As many of you know, Steve and I took the ‘little’ girls with us to Cincinnati last weekend for the Midwest Homeschool Conference. Because this is our first year homeschooling and our first conference to attend, we were a little afraid at what we might find. Since we’re only taking two of our children, will they believe we even homeschool at all? If we ask around for a good brewery, will we get kicked out? Are denim jumpers required? But we were pleasantly surprised. There were all kinds of different people there and most seemed, for lack of a better word, very ‘mainstream’.
I knew from the outset that I wanted to go to EVERY last one of Susan Wise Bauer’s talks. I love all her books and feel certain that without her curriculum (The Well-Trained Mind) and without her history program (Story of the World), I could not enjoy homeschooling as much as I do. I would most certainly lock myself in my bathroom more often than I have. So, we went to almost all of her sessions and I finally got to introduce myself to her. I gushed on profusely about how amazing she is and how she has become my new hero. She said to me, “I do think you are my number one fan.” Yes, I’m highly excitable and I’m most certain that I invaded her personal space. But she was very warm and ever so friendly in person and I would drive five hours anytime to hear her speak. She was inspiring and encouraging and I left there with a renewed sense of why we have chosen this ‘less traveled’ path. Some of the highlights from her sessions:
1. Relax. If your children say to you, ‘Mom, are you mad?” very often, you probably have this worried look on your face all the time. Have fun with it. They ARE learning. Alot more than you think. And they are safe and being protected from many outside influences. Relax. Just relax and breathe. (Those last 2 relaxes are for me).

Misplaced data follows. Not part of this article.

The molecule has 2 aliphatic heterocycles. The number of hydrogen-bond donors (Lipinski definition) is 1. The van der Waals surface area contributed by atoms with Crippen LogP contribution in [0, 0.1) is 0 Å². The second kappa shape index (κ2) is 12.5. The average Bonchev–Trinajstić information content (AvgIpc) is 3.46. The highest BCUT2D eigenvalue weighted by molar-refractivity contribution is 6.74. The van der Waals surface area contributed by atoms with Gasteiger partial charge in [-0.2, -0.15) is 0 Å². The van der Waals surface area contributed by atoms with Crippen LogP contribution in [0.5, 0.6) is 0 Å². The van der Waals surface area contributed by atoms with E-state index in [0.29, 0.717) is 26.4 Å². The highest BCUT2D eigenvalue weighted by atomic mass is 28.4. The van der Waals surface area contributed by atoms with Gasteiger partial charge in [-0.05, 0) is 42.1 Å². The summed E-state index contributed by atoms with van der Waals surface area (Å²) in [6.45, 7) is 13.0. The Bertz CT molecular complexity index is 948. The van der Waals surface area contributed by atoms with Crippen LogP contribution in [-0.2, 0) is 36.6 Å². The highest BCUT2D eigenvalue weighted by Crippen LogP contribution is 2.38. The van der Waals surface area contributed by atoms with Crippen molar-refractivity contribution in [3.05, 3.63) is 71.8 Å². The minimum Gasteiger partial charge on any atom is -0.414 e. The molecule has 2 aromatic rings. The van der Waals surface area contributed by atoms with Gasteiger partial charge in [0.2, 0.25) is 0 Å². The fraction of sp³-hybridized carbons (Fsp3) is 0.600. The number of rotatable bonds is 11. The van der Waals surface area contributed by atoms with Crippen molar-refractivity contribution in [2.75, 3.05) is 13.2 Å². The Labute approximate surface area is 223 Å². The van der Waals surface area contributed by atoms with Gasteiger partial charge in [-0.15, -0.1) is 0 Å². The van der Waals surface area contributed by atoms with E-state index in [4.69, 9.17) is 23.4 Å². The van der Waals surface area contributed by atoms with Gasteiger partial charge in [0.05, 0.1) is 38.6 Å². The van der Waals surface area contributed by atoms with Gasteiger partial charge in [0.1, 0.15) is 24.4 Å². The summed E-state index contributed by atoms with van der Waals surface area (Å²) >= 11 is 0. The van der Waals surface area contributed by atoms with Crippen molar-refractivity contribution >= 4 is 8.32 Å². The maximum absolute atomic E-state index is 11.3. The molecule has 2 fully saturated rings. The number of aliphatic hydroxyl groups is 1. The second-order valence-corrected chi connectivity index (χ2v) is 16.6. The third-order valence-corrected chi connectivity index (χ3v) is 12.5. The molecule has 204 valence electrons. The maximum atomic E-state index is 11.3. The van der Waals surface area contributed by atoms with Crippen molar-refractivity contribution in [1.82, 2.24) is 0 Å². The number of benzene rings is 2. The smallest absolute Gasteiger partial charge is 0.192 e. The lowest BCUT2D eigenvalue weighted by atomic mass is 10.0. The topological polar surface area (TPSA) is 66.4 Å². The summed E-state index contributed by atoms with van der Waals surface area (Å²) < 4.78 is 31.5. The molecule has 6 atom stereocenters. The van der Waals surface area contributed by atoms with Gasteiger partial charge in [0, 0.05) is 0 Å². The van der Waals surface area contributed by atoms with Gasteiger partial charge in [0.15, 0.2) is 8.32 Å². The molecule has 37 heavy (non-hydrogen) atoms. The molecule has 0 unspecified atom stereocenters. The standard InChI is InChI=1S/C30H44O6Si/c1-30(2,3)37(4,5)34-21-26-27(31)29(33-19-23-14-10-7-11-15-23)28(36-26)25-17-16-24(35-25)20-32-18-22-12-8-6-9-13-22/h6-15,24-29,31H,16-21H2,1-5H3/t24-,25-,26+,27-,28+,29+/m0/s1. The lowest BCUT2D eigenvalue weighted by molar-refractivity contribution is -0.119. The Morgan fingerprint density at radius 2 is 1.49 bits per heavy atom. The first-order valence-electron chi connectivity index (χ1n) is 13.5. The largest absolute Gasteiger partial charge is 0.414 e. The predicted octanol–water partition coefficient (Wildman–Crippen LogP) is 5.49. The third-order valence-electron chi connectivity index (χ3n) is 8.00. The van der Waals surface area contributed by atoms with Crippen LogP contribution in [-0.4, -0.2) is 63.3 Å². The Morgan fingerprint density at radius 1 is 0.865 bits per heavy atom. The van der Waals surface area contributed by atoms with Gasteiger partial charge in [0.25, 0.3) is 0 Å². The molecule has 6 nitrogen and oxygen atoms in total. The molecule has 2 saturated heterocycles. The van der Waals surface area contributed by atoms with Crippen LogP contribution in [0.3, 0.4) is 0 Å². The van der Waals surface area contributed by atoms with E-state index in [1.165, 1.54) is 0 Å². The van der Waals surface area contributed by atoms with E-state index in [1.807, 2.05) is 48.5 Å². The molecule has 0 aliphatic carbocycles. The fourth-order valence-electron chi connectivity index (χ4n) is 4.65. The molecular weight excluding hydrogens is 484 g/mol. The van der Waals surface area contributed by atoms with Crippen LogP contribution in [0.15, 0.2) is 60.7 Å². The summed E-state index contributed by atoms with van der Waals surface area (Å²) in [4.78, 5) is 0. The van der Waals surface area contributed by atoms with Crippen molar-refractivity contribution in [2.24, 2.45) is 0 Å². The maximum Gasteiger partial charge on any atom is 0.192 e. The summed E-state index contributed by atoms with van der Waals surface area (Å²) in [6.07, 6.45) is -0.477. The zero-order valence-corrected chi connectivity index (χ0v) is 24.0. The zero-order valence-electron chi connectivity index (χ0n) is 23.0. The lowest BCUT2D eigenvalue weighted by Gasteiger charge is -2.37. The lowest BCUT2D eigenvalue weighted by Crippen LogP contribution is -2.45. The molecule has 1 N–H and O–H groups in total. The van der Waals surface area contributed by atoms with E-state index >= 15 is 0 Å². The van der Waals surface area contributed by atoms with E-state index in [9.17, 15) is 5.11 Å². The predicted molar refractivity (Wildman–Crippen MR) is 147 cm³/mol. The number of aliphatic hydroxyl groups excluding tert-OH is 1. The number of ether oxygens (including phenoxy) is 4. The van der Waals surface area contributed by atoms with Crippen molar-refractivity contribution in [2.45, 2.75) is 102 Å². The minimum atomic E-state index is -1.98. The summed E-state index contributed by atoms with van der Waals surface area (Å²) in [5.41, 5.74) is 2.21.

2. Avoid the common mistake of compartmentalizing school. Don’t say (which I said daily in the past), “Hurry and finish school and then we’ll…..”. Learning is a lifestyle, not something to be done before other more fun things can be done. Instead, it should more like, “Let’s do your math and then we’ll go for a walk….then we’ll read some and then we’ll have lunch…..then we’ll go to ballet and then we’ll plant some flowers. Don’t use school as punishment.
3. Educate Yourself. If you’re embarking on trying to educate yourself (like I am, using her book The Well Educated Mind), don’t be discouraged. Just because you can read the newspaper doesn’t mean you can easily read great works of literature with ease. Be patient. Even if you can only get through ten pages of Plato, that’s better than no pages of Plato. Just keep turning the page.
4. Surround your children with great books. Buy books for gifts. Read to them. Read yourself. Have them read to you. There is no substitute for great books. Keep them everywhere.
5. Sing. Dance. Laugh. Enjoy the fact that you are blessed enough to be able to stay home with your kids and teach them. If you enjoy it, they will too.